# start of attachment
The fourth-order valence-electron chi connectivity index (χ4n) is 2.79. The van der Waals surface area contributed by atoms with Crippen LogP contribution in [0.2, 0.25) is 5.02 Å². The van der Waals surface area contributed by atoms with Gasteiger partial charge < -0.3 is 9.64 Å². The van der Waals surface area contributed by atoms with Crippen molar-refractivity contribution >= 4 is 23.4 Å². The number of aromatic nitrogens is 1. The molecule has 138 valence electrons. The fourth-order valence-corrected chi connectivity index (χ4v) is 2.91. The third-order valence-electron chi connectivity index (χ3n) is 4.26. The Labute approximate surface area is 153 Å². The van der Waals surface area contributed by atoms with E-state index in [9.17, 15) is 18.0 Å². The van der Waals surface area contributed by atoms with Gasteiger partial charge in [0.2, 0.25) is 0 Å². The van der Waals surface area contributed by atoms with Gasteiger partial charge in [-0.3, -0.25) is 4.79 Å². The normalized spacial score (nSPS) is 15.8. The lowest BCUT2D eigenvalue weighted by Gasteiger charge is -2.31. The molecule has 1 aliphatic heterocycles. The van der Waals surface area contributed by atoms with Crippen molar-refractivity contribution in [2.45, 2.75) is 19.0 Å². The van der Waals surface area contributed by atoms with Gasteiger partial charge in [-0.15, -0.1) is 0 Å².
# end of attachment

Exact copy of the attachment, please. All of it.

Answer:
The fourth-order valence-electron chi connectivity index (χ4n) is 2.79. The van der Waals surface area contributed by atoms with Crippen LogP contribution in [0.2, 0.25) is 5.02 Å². The van der Waals surface area contributed by atoms with Gasteiger partial charge < -0.3 is 9.64 Å². The van der Waals surface area contributed by atoms with Crippen molar-refractivity contribution >= 4 is 23.4 Å². The number of aromatic nitrogens is 1. The molecule has 138 valence electrons. The fourth-order valence-corrected chi connectivity index (χ4v) is 2.91. The third-order valence-electron chi connectivity index (χ3n) is 4.26. The Labute approximate surface area is 153 Å². The van der Waals surface area contributed by atoms with E-state index in [9.17, 15) is 18.0 Å². The van der Waals surface area contributed by atoms with Gasteiger partial charge in [0.2, 0.25) is 0 Å². The van der Waals surface area contributed by atoms with Gasteiger partial charge in [-0.3, -0.25) is 4.79 Å². The normalized spacial score (nSPS) is 15.8. The lowest BCUT2D eigenvalue weighted by Gasteiger charge is -2.31. The molecule has 1 aliphatic heterocycles. The van der Waals surface area contributed by atoms with Crippen molar-refractivity contribution in [2.45, 2.75) is 19.0 Å². The van der Waals surface area contributed by atoms with Gasteiger partial charge in [-0.15, -0.1) is 0 Å².